Building Peace in Iraq: A Careful Reordering of our Priorities and Assumptions - David Smith Ferri, YES! Magazine/Common Dreams: “How do we evaluate our responsibility to Iraqis? I believe that we can't evaluate it fully or forcefully unless we position ourselves alongside Iraqis, unless we are somehow in relationship with Iraqis, aware of their experiences and the hopes and fears those experiences engender, attentive to what they say they want and need.”

Propaganda LeafletsStephen Parrish Blog, “I was digging through a box of old stuff when I happened upon some propaganda leaflets the U.S. dropped on Iraq during the buildup to the first Gulf War. I thought they might amuse you. ... Finally, my favorite [left]. Sergeant Abdul can either face the mighty fury of the Joint Forces (their flags all depicted on the reverse side of the leaflet) or violate his military oath and live to see his family again."

Can King David bring order to the mountains of Afghanistan? The troop surge in Iraq was a great success. But General David Petraeus will find pacifying the Taleban a tougher job still - Michael Evans, Times (London)

View from America: Ahmadinejad isn't too impressed - Jonathan Tobin, Jerusalem Post: Soon the question will no longer be whether to meet Ahmadinejad, with or without "preconditions," but whether the next president will have the courage to make good on his promise to prevent Iran from possessing nukes after diplomacy has predictably failed. Time is running out.

Trust Is 'A Two-Way Street' - Washington Post: Iranian Foreign Minister Manouchehr Mottaki spoke with Newsweek-The Post's Lally Weymouth in New York last week about U.S.-Iranian relations. Excerpts.

Putin and the Polite Pundits - Arthur Herman, Commentary: Georgia in 2008 is not Czechoslovakia in 1938. Nor are we returning to the cold war. But the final lesson from the rule of Putin should be clear. When we back stability over democracy, we get neither. When we choose democracy over stability, we have an opportunity to build a foundation for both. Standing up to Putin, calling him by his proper name, would be a start.

Brezhnev Comes to Washington - Alexei Bayer,
Moscow Times: "I have repeatedly drawn parallels in this column between President George W. Bush's United States and the Soviet Union during the rule of Leonid Brezhnev. The similarities between the two regimes are uncanny, ranging from the messianic drive to spread ideology abroad -- at the point of a bayonet if need be -- to tight surveillance at home. Now comes the U.S. financial debacle to complete the list."

A Choice for Latin America: Should the United States continue to subsidize governments that treat it as an enemy? – Editorial, Washington Post: With U.S. attention fixed elsewhere, a significant part of Latin America continues to march away from the "Washington consensus" of democracy and free-market capitalism that has governed the region for a generation. The latest step came last week in Ecuador.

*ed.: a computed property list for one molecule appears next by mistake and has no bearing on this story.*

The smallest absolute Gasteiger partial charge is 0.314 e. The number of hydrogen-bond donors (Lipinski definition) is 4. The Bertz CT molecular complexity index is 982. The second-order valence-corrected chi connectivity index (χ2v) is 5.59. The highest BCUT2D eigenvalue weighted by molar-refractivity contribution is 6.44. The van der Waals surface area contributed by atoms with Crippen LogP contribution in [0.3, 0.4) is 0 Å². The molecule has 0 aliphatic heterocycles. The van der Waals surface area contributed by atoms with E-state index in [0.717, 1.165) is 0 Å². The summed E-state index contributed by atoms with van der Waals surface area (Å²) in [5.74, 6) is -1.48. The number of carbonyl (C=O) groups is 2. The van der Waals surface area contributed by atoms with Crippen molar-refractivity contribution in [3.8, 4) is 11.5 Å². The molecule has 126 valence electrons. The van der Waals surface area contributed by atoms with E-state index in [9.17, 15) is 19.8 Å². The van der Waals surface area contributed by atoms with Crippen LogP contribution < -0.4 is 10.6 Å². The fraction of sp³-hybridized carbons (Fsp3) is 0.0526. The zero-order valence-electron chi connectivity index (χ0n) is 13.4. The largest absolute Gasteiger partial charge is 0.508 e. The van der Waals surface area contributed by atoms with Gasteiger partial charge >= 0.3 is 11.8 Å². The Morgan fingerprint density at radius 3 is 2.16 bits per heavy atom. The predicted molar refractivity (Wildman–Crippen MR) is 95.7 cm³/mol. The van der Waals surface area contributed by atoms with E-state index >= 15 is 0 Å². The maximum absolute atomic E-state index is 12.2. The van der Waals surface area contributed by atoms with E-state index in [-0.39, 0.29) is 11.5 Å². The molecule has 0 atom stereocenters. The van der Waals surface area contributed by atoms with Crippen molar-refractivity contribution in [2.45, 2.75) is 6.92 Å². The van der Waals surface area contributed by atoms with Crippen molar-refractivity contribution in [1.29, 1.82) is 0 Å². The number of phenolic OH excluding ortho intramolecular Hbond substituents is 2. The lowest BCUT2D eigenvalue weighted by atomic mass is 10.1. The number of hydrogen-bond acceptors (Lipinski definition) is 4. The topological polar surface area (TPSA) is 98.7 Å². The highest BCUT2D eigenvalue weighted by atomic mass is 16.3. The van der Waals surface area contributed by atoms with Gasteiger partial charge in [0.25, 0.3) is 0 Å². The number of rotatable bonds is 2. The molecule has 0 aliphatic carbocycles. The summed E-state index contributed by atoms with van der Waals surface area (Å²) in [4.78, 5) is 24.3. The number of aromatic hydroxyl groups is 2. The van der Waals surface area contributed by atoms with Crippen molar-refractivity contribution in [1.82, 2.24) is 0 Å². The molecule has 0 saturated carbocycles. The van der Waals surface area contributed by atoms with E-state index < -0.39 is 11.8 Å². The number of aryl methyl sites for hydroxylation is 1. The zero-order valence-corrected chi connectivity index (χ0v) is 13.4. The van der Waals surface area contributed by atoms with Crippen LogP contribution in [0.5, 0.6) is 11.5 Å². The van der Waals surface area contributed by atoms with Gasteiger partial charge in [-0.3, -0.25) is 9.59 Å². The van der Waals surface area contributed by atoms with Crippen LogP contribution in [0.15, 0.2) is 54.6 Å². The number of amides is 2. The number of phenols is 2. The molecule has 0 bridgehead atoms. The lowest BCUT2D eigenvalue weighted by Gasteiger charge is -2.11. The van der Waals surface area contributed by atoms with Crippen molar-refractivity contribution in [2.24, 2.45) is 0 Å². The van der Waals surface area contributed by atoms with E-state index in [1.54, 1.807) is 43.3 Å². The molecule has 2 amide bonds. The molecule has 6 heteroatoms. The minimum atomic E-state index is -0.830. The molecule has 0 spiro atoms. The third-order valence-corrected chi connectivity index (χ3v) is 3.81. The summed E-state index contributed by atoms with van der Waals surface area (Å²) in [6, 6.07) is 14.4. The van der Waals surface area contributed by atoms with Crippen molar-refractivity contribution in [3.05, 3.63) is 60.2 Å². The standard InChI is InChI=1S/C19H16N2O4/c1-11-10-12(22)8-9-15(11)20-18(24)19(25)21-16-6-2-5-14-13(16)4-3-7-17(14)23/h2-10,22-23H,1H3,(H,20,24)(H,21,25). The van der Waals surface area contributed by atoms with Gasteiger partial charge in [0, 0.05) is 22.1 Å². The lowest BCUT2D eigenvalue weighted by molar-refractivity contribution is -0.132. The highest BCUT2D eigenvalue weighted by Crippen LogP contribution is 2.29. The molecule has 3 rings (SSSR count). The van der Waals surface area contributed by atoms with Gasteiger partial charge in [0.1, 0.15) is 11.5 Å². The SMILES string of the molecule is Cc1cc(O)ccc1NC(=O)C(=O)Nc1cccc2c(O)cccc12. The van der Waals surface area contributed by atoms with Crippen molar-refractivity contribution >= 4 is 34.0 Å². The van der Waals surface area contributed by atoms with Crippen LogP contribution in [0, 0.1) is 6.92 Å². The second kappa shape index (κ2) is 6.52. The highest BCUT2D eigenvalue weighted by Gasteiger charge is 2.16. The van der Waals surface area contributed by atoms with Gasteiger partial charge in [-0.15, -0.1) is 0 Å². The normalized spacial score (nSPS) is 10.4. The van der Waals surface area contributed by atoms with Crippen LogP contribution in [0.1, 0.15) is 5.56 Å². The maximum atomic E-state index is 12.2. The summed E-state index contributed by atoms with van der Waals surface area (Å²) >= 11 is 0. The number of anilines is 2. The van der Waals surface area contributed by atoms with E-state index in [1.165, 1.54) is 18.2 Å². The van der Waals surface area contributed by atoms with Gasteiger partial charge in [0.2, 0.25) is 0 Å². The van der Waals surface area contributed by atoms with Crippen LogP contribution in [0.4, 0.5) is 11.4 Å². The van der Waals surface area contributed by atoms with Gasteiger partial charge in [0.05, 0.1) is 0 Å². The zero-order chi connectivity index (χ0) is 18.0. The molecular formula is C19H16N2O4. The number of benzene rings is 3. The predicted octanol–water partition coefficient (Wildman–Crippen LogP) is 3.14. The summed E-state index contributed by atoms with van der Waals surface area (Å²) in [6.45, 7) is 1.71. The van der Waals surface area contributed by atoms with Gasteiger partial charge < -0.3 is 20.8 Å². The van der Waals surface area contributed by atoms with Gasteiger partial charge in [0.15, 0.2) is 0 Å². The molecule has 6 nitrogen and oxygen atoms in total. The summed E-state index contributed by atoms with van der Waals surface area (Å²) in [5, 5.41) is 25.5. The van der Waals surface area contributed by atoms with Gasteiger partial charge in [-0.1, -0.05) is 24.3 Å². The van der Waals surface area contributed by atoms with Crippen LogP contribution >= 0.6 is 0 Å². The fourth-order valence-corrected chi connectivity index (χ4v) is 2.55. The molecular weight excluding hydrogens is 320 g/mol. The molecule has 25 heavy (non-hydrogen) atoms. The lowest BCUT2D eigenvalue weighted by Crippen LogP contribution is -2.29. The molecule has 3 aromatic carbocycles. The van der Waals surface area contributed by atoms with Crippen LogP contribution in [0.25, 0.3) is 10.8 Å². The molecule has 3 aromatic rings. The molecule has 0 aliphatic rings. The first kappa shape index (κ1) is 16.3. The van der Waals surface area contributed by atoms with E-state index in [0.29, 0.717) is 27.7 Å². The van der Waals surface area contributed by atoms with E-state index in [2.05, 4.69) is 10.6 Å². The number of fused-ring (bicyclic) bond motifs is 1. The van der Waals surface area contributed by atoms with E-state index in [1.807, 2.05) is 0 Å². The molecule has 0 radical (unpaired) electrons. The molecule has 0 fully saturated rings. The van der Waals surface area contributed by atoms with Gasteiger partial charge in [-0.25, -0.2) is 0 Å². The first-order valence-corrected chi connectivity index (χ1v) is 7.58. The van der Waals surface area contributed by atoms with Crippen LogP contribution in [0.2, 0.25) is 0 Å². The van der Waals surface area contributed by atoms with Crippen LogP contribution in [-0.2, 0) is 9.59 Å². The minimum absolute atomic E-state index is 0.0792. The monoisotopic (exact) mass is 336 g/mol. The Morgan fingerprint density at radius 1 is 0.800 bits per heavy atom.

How Does Iraq Play Into the Economic Crisis? The focus is on our unstable credit markets -- but we shouldn't forget that Bush's foreign policy has exacted its own costs on our economy - Matthew Yglesias, American Prospect: While the United States remains an extremely wealthy society by global or historical standards, in recent years that vibrancy (for reasons that, of course, can hardly all be laid at the feet of a clever al-Qaeda plot) has started to fade.

Evidence of Decline – Alan Bock, The U.S. is bound to suffer as imperial decline proceeds, but all will probably not be lost. Rome, Vienna, London, and Paris are still great cities, and probably more culturally alive than when they were imperial capitals. Beyond empire might lie real promise.

Spying on the Future: The U.S. Intelligence Community as Seers Without Sizzle - Tom Engelhardt, TomDispatch: Washington has been (and largely still remains) incapable of grasping about the nature of power -- and danger -- on this planet.

Anti-Pyongyang leaflets cause flap - Reuters: North Korea yesterday threatened to evict all South Korean staff from a joint industrial estate unless Seoul stopped civic groups spreading cross-border propaganda, the South's Defence Ministry said. The threat came amid military talks held after months of frosty relations between Seoul and Pyongyang.During the talks, the North's main demand was for Seoul to stop the spreading of propaganda leaflets that allegedly slander their leader Kim Jong Il, the South's Colonel Lee Sang Cheol told reporters.

Photo Essay: North Korean Propaganda Posters - Paul Comstock, California Literary Review

“Do not forget the US imperialist wolves!” From “North Korean Posters” by David Heather and Koen de Ceuster


"Religious suffering is, at one and the same time, the expression of real suffering and a protest against real suffering. Religion is the sigh of the oppressed creature, the heart of a heartless world, and the soul of soulless conditions. It is the opium of the people.

"The abolition of religion as the illusory happiness of the people is the demand for their real happiness. To call on them to give up their illusions about their condition is to call on them to give up a condition that requires illusions. The criticism of religion is, therefore, in embryo, the criticism of that vale of tears of which religion is the halo."

--Karl Marx

1 comment:

Anonymous said...

I’m sure Obama will fix all the problems perfectly. All progress is possible and positive if we just hope.

People should vote on the real issues and a candidate's true character and political leanings, not just a bunch of populist fluff.

People are hypnotized with Obamamania and his Obammunism. Good fodder for Obama posters here. Posters about him reflect this puppy dogs, doves and rainbows feeling. The Obama Utopia.

If Obamassiah doesn't get POTUS in 2008 and if he can stay pretty clean, do some good things as Senator, and then become Governor of IL, he could be unstoppable in 2012 or 2016. Scary stuff.

I would dearly love to see a Jewish, African-American woman as POTUS. It's not race or gender that makes it for me though. It's political beliefs that matter, and socialism is bad for everybody, (accept maybe those high in government or high-level academia) especially poor people, of all races. Obama is a dyed-in-the-wool Marxist, no thanks.

His 'Change', 'Hope' and 'Progress' mantras are actually somewhat self-mocking. Making your own Obama posters is totally addicting.
I laughed so hard I almost had a breakdown. LOL!

absurd thought -
God of the Universe says
pretend to be moderate

move towards the center fast
enrage your Left wing early

absurd thought -
God of the Universe says
befriend a bomber

pushing for change at all costs
sacrifices must be made

absurd thought -
God of the Universe says
only feel and hope

please force people to change
change can only be good

absurd thought -
God of the Universe says

OR a minority
if they are Right of center

absurd thought -
God of the Universe says
you must be a racist

if you vote for a white man
it can't be his politics

All real freedom starts with freedom of speech. Without freedom of speech there can be no real freedom.
Make Some Obama Posters NOW!
Che Makes Money for Capitalists
Help Halt Terrorism Now!